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Urinary Incontinence

By Efris Kartika Sari

It is estimated that between 210.000335.000 adults in Scotland have significant


problems with urinary continence (5-9% of
the adult population).
Urinary incontinence affects people of all
ages but is particularly common among the
elderly

Definition
Urinary incontinence is the complaint of any
involuntary leakage of urine.
There are several types of urinary
incontinence.

Stress incontinence is the involuntary loss


of urine through an intact urethra as a
result of a sudden increase in
intraabdominal pressure (sneezing,
coughing, or changing position).
Urge incontinence is the involuntary loss of
urine associated with a strong urge to void
that cannot be suppressed. An uninhibited
detrusor contraction is the precipitating
factor.

Reflex incontinence is the involuntary loss


of urine due to hyperreflexia in the absence
of normal sensations usually associated
with voiding.
Overflow incontinence is the involuntary
loss of urine associated with overdistention
of the bladder. Such overdistention results
from the bladders inability to empty
normally, despite frequent urine loss.

Functional incontinence refers to those


instances in which lower urinary tract
function is intact but other factors, such as
severe cognitive impairment (eg,
Alzheimers dementia).
Iatrogenic incontinence refers to the
involuntary loss of urine due to extrinsic
medical factors. One such example is the
use of alpha-adrenergic agents to lower
blood pressure.

Risk Factors

Urinary incontinence, especially in the


elderly, can be worsened or caused by
underlying diseases, especially conditions
that cause polyuria, nocturia, increased
abdominal pressure or CNS disturbances.
The conditions include: cardiac failure
chronic renal failure, diabetes, chronic
obstructive pulmonary disease, and
neurological disorders.

Assessment and Diagnosis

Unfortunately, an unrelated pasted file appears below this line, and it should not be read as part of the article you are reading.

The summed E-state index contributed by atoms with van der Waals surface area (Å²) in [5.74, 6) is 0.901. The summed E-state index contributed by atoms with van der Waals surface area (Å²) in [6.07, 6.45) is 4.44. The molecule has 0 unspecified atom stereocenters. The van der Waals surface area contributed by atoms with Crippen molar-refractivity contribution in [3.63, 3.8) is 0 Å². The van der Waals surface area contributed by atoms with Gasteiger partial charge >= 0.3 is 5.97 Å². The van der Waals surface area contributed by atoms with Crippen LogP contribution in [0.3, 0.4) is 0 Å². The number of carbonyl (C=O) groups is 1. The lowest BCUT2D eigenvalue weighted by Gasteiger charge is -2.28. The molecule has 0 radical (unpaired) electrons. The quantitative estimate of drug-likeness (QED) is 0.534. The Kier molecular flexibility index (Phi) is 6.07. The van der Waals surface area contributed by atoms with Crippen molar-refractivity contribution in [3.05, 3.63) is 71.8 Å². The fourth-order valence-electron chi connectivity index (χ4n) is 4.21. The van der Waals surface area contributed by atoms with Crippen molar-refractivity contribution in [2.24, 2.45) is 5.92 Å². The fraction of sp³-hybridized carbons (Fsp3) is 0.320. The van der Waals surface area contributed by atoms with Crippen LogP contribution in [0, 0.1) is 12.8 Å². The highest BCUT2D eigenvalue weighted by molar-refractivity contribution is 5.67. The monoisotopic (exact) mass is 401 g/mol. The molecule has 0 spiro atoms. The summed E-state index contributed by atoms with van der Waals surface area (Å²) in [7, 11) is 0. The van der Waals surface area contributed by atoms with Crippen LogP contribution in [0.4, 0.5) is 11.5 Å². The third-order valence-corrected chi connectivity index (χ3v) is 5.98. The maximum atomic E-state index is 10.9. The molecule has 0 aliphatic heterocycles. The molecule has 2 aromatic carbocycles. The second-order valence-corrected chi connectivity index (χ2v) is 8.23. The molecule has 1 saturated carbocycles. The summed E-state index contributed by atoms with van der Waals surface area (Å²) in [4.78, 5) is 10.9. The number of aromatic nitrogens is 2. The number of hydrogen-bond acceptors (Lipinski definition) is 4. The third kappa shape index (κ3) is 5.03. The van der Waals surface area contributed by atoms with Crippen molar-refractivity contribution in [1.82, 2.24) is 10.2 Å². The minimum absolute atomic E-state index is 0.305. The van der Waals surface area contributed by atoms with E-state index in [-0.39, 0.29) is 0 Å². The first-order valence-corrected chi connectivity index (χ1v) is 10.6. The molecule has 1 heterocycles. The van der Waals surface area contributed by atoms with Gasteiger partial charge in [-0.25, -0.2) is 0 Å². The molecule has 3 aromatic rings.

Voiding diaries: semi-objective method of
quantifying symptoms, such as frequency of
urinary incontinence episodes.
Urinalysis: reagent strip (dipstick)
urinalysis may detect infection, proteinuria,
haematuria and glycosuria.
Post-voiding residual (PVR) volume (also
known as residual urine, bladder residual) is
the amount of urine that remains in the
bladder after voiding.

Urodynamics: generally used as a collective


term for all tests of bladder and urethral
function (i.e. uroflowmetry, and invasive
tests, including multichannel cystometry,
ambulatory monitoring and videourodynamics)

Pad testing: a well-designed continence pad


will contain any urine leaked within a period
of time and this has therefore been used as
a way of quantifying leakage.
Imaging (USG, MRI): improves our
understanding of the anatomical and
functional abnormalities that may cause UI.

Treatment
Fluid management
Standardized voiding frequency
Pelvic muscle exercise (kegel exercises)
Transvaginal or Transrectal Electrical Stimulation:
often used with biofeedback-assisted pelvic
muscle exercise training and voiding schedules.
Neuromodulation via transvaginal or transrectal
nerve stimulation of the pelvic floor inhibits
detrusor overactivity and hypersensory bladder
signals and strengthens weak sphincter muscles.

Drugs: antimuscarinic (i.e. oxybutynin,


solifenacin), and medication foe undelying
disease (i.e. antibiotic for UTI).
Surgery i.e. burch colsosuspension, mid
urethral slings, single incision slings, bulking
agents.

The open Burch colposuspension aims to


approximate the lateral tissues of the
vaginal vault to the pectineal ligament by
means of insertion of several, interrupted,
non-absorbable sutures.
Mid-urethral slings: the development of
synthetic mesh materials and devices to
allow minimally invasive insertion.

Single-incision slings: the basis of providing


mid-urethral support, using a variety of
modifications to a short macroporous
polypropylene tape.
Bulking agents: injection of a bulking agent
into the submucosal tissues of the urethra is
thought to increase the coaptation of the
urethral walls, in turn leading to increased
urethral resistance and improved
continence.

Nursing management is based on the


premise that incontinence is not inevitable
with illness or aging and that it is often
reversible and treatable.
For behavioral therapy to be effective, the
nurse must provide support and
encouragement.

If pharmacologic treatment is used, its


purpose is explained to the patient and
family.
If surgical correction is undertaken, the
procedure and its desired outcomes are
described to the patient and family.